6. Determine whether there was a relationship between the seed shape and the distance traveled.

Terms/Concepts: Seed dispersal, explosive seed dispersal

References:

  • Marika Hayashi, Kara L. Feilich and David J. Ellerby. ‚ÄúThe mechanics of explosive seed dispersal in orange jewelweed (Impatiens capensis).‚Ä̬†Journal of Experimental Botany¬†(2009).
  • Countryside Info: Explosive Seed Dispersal

For more cool activities please click on the following link: Elementary School 

As we continue to learn and grow together, let’s share resources with each other. If you have cool content-based sites for math, science, social studies or ELA, please drop them in the comments.¬†

Until next time, Happy Teaching!

Krystal L. Smith, The RenewED Teacher

Did You Miss It?

What a great week it has been! I hope that you have been enjoying the “What is a R.E.N.E.W.E.D. T.E.A.C.H.E.R.?” series!

Teaching is not for the faint at heart. To remain committed and dedicated to this profession, it takes a tremendous amount of grit, altruism, patience, persistence, passion, and an attitude of life long learning–a growth mindset! I could go on and on with this list about what it takes, but I won’t take up your time doing that. I will say it is worth it, though!

About six years ago, my fourth year teaching, I began to lose my drive and my passion for the field. I was afraid. What would I do if I didn’t teach? I was sad. I am a good teacher, why would someone who cares and advocates for children quit? I was angry. Why am I feeling this way? Why do I want to quit? I don’t want to quit. I am not a quitter. Why am I not receiving the support I need to grow into a better educator and to overcome these thoughts and feelings? I was tired, and I was not growing. My thoughts and my feelings both stifled and confused me.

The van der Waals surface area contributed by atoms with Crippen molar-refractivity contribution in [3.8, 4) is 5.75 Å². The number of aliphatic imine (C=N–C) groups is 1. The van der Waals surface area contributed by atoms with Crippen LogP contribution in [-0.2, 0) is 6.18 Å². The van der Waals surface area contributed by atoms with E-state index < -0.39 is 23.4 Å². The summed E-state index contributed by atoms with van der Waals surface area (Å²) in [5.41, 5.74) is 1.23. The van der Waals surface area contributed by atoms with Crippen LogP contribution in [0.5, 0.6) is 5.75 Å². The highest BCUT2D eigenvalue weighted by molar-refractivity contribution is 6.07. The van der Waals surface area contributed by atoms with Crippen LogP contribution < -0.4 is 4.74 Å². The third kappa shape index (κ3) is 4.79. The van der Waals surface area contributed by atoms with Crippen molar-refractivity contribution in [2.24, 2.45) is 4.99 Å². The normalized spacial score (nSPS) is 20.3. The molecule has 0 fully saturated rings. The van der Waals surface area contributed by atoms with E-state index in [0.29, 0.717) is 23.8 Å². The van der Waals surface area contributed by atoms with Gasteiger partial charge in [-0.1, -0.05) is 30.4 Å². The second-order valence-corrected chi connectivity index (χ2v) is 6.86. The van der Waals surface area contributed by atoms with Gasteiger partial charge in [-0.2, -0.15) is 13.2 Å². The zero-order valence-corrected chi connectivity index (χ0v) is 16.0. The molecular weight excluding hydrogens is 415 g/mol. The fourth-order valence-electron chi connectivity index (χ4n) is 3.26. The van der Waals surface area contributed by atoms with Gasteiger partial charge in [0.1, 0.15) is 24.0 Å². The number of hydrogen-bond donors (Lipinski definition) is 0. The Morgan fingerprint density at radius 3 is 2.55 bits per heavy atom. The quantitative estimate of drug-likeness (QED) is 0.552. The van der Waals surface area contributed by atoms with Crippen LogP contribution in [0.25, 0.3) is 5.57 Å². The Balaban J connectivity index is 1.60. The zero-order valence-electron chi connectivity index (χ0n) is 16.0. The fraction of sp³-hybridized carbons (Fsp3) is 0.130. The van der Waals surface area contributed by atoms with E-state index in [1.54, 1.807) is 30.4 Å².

I knew I was made for this teaching life, but I was beginning to not invest my heart, and simply put, I was really starting not to care. However, I was pretty good at keeping busy and hiding these thoughts and feelings–until I wasn’t. It took a long time to overcome these thoughts and feelings. I had to take action.¬†The meaning behind what it means to be a RenewED Teacher is my way of reviving my heart, refreshing my mind, and renewing my passion for this teacher life.
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I hope you have been able to keep up with the series for the past week. If not, here is your chance to review the first 7 posts.

Simply click the post you are interested in reading to learn what it means to be a RenewED Teacher.

Stay tuned for the final 7 posts in this series coming soon!

Day 1- Remember Your Why                       Day 2

Day 3                       Day 4

Day 5 Updated                       Day 6


Day 7

If you like, love, or enjoyed what you have read follow the blog and follow me on Pinterest, LinkedIn, and Facebook. 

Until then, Happy Teaching!

Krystal L. Smith, The RenewED Teacher

 

 

 

 

 

 

 

 

 

 

 

 

 

 

Day 7: What is a R.E.N.E.W.E.D T.E.A.C.H.E.R.?

Well, we are at the end of the first week of the “What is a R.E.N.E.W.E.D T.E.A.C.H.E.R.?” series. Today, we focus on the letter D.

As RenewED Teachers, we must leave no room for chance. We must: